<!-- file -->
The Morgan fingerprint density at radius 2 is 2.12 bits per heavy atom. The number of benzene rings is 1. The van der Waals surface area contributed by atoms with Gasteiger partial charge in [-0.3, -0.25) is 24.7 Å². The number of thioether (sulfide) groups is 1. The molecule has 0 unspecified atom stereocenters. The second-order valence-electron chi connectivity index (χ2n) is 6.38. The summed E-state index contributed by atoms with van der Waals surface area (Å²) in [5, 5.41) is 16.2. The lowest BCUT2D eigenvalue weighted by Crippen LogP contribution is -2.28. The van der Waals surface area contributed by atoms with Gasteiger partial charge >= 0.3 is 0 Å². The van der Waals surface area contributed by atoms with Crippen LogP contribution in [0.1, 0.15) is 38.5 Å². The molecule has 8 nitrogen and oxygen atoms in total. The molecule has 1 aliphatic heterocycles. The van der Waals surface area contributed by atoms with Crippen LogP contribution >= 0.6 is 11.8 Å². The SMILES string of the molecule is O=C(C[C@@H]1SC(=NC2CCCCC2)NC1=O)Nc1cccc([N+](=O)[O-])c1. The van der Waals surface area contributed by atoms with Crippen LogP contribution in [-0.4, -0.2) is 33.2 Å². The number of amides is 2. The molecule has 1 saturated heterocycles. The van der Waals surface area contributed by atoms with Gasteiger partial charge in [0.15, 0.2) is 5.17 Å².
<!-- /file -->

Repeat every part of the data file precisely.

The Morgan fingerprint density at radius 2 is 2.12 bits per heavy atom. The number of benzene rings is 1. The van der Waals surface area contributed by atoms with Gasteiger partial charge in [-0.3, -0.25) is 24.7 Å². The number of thioether (sulfide) groups is 1. The molecule has 0 unspecified atom stereocenters. The second-order valence-electron chi connectivity index (χ2n) is 6.38. The summed E-state index contributed by atoms with van der Waals surface area (Å²) in [5, 5.41) is 16.2. The lowest BCUT2D eigenvalue weighted by Crippen LogP contribution is -2.28. The van der Waals surface area contributed by atoms with Gasteiger partial charge >= 0.3 is 0 Å². The van der Waals surface area contributed by atoms with Crippen LogP contribution in [0.1, 0.15) is 38.5 Å². The molecule has 8 nitrogen and oxygen atoms in total. The molecule has 1 aliphatic heterocycles. The van der Waals surface area contributed by atoms with Crippen LogP contribution >= 0.6 is 11.8 Å². The SMILES string of the molecule is O=C(C[C@@H]1SC(=NC2CCCCC2)NC1=O)Nc1cccc([N+](=O)[O-])c1. The van der Waals surface area contributed by atoms with Crippen LogP contribution in [-0.4, -0.2) is 33.2 Å². The number of amides is 2. The molecule has 1 saturated heterocycles. The van der Waals surface area contributed by atoms with Gasteiger partial charge in [0.15, 0.2) is 5.17 Å².